where \(j_i\) is a randomised sequence of integers.
Unfortunately advancing from the seed to a randomly selected element of the sequence at every step would be prohibitively expensive, but we can do almost as well by advancing a random number of elements from the current one instead, as illustrated by program 2.
Program 2: Randomly Advancing Through The Sequence



The randomisation of the advance through the sequence is done here with the lines
d = ak.floor(16*rnd2());
for(j=0;j<d;++j) rnd1();
which throw away between zero and fifteen numbers of the sequence before one is used as a pseudo random number.
Whilst this certainly breaks up the lines rather effectively, on average program 2 uses nine and a half times as many pseudo random numbers as program 1 which, although a good deal better than picking elements from the sequence entirely at random, is hardly ideal.
The MacLarenMarsaglia Shuffle
We can significantly reduce the computational expense of shuffling the sequence with a trick developed by MacLaren and Marsaglia^{[4]}. Rather than throwing away any of the pseudo random numbers, they suggested filling a buffer with them and using a second generator to pick which to use at each step. That number is then replaced with a fresh one from the first random number generator, allowing us to jump both forwards and backwards through the sequence, eventually using all of them, as is done in program 3.
Program 3: The MacLarenMarsaglia Shuffle



This time the randomisation of the progress through the sequence is done with the lines
j = ak.floor(v.length*rnd2());
x1 = v[j];
v[j] = rnd1();
which pick the buffered number to use and replace, breaking up the lines no less effectively than program 2 but with just twice as many pseudo random numbers than were used in program 1.
The BaysDurham Shuffle
We can do better still with a trick invented by Bays and Durham^{[5]}; use the previous value taken from the buffer of the pseudo random numbers to pick the next one to use and replace, as demonstrated by program 4.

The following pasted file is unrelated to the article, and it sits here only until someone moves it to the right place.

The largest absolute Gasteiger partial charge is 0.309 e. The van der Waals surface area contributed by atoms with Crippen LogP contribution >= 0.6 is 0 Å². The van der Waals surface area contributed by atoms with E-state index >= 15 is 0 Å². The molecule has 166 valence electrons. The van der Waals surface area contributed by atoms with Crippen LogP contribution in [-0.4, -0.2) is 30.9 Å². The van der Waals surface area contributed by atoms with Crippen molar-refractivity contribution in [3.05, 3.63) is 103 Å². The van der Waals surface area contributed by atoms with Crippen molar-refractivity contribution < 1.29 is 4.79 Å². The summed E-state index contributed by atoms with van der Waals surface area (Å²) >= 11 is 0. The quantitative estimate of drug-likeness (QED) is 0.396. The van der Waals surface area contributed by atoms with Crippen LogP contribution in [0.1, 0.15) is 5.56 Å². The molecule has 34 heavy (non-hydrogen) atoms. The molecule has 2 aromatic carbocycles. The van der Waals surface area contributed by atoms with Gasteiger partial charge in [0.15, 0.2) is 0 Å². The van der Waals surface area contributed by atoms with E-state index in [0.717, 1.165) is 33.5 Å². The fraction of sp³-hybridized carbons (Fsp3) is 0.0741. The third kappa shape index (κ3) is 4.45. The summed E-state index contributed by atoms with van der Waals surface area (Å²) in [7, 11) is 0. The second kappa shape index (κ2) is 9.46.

Program 4: The BaysDurham Shuffle



Note that now we're randomising the path through the sequence with
j = ak.floor(v.length*x0);
x1 = v[j];
v[j] = rnd();
As you can see, this breaks up the lines just as effectively as our previous schemes but only needs one pseudo random number at each step!
ak.baysDurhamRnd
It's a relatively trivial task to implement a general purpose BaysDurham shuffle for pseudo random number generators, as illustrated by listing 1.Listing 1: ak.baysDurhamRnd
ak.baysDurhamRnd = function(rnd, n) { var v, i, x; if(ak.nativeType(rnd)!==ak.FUNCTION_T) { throw new Error('invalid generator in ak.baysDurhamRnd'); } if(ak.nativeType(n)===ak.UNDEFINED_T) n = 16; else if(ak.nativeType(n)!==ak.NUMBER_T) { throw new Error('nonnumeric buffer size in ak.baysDurhamRnd'); } n = Number(n); if(n!==ak.floor(n)  n<2) { throw new Error('invalid buffer size in ak.baysDurhamRnd'); } v = new Array(n); for(i=0;i<n;++i) v[i] = rnd(); x = rnd(); return function() { i = ak.floor(n*x); x = v[i]; v[i] = rnd(); return x; }; };
This function takes a pseudo random number generator
rnd
and returns a new one that applies the BaysDurham shuffle with a buffer length of n
to the numbers that it generates in almost exactly the same way as we did in program 4, the principal difference being the tests that the arguments are valid and the defaulting of the buffer length to sixteen if it is not specified.Program 5 demonstrates how to use
ak.baysDurhamRnd
to break up the lines in the pseudo random number generator from program 1.
Program 5: Using ak.baysDurhamRnd



The implementation of
ak.baysDurhamRnd
can be found in BaysDurhamRnd.js.
References
[1] Pseudo Algorithmical, www.thusspakeak.com, 2016.[2] Talkin' 'Bout My Generators, www.thusspakeak.com, 2016.
[3] Marsaglia, G., Random Numbers Fall Mainly in the Planes, Proceedings of the National Academy of Sciences, Vol. 61, No. 1, 1968.
[4] MacLaren, M. & Marsaglia, G., Uniform Random Number Generators, Journal of the ACM, Vol. 12, No. 1, 1965.
[5] Bays, C. & Durham, S., Improving a Poor Random Number Generator, ACM Transactions on Mathematical Software, Vol. 2, No. 1, 1976.